Saying no, Tom believes, is just as important as saying yes. “Early on in your journey you say yes to a lot of shit, and it’s probably an important part of the growing process to do that. Understanding your worth, understanding what deals are shit, which people are shady, which people are trying to take you for a ride and which people actually want to help. It takes a while”. With the benefit of hindsight, with shit deals and shady people now a part of Decatur’s own history, how does he suggest others make those big yes vs. no decisions?  “If I could sit there and mentor my old self, I would be like… don’t do that. It doesn’t hit your values. Being aware of what your brand values are, what your business values are and what your personal values are, and working out from day one how they relate to what you’re doing, that’s so important.” He points out that it feels easier to retrofit those values when you’re already well on your way, but it will save you a lot of grief along the road if you work out your priorities and your deal-breakers early on – and stick to them.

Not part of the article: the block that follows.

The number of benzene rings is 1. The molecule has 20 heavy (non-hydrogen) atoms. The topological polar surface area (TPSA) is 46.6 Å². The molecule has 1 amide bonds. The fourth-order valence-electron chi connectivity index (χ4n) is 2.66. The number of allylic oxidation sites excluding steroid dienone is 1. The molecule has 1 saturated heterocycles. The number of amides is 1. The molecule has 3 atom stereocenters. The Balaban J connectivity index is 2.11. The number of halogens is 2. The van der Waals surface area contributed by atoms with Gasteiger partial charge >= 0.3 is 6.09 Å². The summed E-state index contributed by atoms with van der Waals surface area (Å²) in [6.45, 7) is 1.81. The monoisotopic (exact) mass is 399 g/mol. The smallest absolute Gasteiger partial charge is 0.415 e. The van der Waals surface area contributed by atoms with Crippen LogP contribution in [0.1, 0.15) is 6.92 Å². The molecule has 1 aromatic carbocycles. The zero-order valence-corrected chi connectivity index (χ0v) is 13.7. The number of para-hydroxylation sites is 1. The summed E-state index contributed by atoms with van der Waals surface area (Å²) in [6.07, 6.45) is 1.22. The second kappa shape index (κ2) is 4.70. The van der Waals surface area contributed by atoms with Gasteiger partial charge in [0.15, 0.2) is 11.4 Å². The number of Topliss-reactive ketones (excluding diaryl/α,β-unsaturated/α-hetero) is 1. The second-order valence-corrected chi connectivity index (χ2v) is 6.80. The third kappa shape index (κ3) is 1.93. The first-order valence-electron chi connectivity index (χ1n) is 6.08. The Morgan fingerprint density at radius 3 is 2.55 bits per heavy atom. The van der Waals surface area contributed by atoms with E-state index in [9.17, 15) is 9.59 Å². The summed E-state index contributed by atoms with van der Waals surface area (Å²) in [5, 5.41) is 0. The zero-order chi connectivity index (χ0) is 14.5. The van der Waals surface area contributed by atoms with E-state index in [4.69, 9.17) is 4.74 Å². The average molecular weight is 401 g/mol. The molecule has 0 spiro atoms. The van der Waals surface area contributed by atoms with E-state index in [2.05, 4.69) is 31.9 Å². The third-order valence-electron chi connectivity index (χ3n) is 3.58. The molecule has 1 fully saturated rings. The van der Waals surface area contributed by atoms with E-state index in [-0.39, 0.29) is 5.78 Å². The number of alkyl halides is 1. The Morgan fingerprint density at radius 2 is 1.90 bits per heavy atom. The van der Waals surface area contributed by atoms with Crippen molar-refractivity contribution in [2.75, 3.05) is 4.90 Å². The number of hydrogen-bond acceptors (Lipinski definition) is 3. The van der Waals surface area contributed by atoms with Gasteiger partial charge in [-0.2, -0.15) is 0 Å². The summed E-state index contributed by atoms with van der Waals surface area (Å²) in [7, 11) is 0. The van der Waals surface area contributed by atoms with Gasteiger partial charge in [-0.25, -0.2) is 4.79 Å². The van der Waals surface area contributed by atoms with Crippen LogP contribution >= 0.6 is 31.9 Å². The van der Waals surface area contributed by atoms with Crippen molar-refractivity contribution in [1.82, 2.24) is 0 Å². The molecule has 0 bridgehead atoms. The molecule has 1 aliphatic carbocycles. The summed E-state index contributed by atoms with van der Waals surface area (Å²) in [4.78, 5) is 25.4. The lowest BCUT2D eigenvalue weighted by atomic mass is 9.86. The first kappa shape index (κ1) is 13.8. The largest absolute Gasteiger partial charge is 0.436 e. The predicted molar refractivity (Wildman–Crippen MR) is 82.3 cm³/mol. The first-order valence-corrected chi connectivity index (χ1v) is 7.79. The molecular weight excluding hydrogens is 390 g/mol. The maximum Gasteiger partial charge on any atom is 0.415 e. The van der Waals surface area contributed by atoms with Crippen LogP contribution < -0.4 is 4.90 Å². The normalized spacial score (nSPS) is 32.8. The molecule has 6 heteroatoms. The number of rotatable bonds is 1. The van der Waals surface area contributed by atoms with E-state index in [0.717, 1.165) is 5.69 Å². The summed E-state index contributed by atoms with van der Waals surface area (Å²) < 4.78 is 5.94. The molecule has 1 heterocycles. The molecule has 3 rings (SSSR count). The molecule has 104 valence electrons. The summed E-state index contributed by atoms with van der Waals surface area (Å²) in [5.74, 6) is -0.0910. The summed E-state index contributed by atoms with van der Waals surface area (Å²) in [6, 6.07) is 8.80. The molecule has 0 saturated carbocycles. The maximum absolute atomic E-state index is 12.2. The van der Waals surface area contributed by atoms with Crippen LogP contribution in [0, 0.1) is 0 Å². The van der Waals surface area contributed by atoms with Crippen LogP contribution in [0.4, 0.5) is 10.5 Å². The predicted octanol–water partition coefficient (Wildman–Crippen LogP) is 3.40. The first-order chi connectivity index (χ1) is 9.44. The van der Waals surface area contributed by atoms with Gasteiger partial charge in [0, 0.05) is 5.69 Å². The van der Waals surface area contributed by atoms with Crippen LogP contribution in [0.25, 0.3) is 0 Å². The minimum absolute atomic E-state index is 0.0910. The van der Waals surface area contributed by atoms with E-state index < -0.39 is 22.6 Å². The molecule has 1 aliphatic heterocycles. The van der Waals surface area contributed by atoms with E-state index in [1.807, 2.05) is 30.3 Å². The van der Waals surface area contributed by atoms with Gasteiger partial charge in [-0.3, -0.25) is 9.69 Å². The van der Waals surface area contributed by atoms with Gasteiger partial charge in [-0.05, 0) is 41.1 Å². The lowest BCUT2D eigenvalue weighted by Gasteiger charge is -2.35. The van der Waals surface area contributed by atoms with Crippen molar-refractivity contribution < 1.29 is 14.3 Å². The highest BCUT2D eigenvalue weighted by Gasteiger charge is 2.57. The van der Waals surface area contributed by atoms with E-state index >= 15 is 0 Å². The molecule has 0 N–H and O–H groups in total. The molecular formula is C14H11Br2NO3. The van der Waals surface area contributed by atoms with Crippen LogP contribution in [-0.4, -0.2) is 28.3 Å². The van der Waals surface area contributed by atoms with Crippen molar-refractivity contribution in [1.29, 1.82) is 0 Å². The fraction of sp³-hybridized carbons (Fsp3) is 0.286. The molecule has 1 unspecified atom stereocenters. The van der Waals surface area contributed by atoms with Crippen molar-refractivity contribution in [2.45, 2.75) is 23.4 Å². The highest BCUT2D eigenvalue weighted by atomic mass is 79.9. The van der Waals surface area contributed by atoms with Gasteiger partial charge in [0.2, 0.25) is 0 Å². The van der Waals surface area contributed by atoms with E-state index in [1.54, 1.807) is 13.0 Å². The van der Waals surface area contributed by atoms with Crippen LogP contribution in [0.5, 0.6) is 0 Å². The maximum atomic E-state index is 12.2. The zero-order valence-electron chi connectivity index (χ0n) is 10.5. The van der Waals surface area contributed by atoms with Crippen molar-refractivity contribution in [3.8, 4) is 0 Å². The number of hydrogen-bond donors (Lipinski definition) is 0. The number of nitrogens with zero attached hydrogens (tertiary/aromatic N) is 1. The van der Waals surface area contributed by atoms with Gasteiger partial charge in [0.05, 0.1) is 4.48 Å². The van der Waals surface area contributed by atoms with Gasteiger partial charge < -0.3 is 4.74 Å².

It sounds like a brutal come-down. But it was an ardent belief in those values, and a well-placed confidence in their worth to others, that carried Decatur through. Tom has just taken a trip to New Orleans to immerse himself in the culture and cooking which sparked his passion in the first place, when he went there on tour with his friend’s punk band and ended up staying for three years. While back there, he took time to research and relax after a whirlwind few years – the highs of Pamela, the crushing lows, back up to the dizzy highs of lockdown success and all the moments in between – to realign his head, and to figure out his next steps.

Perhaps with a painful reference to the (excellent) chicken sandwiches which adulterated the dying days of that chipboard disaster, he considers: “when we were doing the street food thing, if we had thought oh, we’re not making any money selling this gumbo or this regional Southern food that no one outside the South really knows, we’ll just do fried chicken sandwiches in brioche buns, then there would have been no longevity to what we’ve done. Don’t just chase the money. Don’t chase the thing that other people are doing, that you think might make you a buck. Figure out who you are, figure out what your idea is, and be really true to it. Because when you do it well, you stand out. And you have customers who really care about your business because you’re doing something that has meaning to them”.